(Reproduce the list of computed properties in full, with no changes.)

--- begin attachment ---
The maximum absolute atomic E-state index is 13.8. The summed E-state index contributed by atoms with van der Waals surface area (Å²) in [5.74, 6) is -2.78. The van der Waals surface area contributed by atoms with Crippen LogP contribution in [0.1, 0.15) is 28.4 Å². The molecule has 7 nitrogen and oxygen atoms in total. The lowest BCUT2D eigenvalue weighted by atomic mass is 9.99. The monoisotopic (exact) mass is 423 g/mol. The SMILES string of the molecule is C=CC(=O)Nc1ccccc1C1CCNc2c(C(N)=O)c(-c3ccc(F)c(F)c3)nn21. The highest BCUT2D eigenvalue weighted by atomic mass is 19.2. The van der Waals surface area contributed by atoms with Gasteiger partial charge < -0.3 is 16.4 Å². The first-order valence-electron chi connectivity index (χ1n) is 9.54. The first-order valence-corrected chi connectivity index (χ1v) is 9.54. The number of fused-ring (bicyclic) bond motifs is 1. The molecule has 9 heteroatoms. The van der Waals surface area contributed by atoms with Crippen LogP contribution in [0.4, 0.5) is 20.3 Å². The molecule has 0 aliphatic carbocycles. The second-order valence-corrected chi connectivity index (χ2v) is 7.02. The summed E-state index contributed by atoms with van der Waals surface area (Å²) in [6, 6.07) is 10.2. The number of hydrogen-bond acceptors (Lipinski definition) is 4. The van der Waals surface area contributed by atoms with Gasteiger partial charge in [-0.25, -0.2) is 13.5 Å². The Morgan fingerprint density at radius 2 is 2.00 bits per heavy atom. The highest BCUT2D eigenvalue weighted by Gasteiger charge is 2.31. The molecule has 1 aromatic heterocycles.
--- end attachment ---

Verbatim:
The maximum absolute atomic E-state index is 13.8. The summed E-state index contributed by atoms with van der Waals surface area (Å²) in [5.74, 6) is -2.78. The van der Waals surface area contributed by atoms with Crippen LogP contribution in [0.1, 0.15) is 28.4 Å². The molecule has 7 nitrogen and oxygen atoms in total. The lowest BCUT2D eigenvalue weighted by atomic mass is 9.99. The monoisotopic (exact) mass is 423 g/mol. The SMILES string of the molecule is C=CC(=O)Nc1ccccc1C1CCNc2c(C(N)=O)c(-c3ccc(F)c(F)c3)nn21. The highest BCUT2D eigenvalue weighted by atomic mass is 19.2. The van der Waals surface area contributed by atoms with Gasteiger partial charge < -0.3 is 16.4 Å². The first-order valence-electron chi connectivity index (χ1n) is 9.54. The first-order valence-corrected chi connectivity index (χ1v) is 9.54. The number of fused-ring (bicyclic) bond motifs is 1. The molecule has 9 heteroatoms. The van der Waals surface area contributed by atoms with Crippen LogP contribution in [0.4, 0.5) is 20.3 Å². The molecule has 0 aliphatic carbocycles. The second-order valence-corrected chi connectivity index (χ2v) is 7.02. The summed E-state index contributed by atoms with van der Waals surface area (Å²) in [6, 6.07) is 10.2. The number of hydrogen-bond acceptors (Lipinski definition) is 4. The van der Waals surface area contributed by atoms with Gasteiger partial charge in [-0.25, -0.2) is 13.5 Å². The Morgan fingerprint density at radius 2 is 2.00 bits per heavy atom. The highest BCUT2D eigenvalue weighted by Gasteiger charge is 2.31. The molecule has 1 aromatic heterocycles.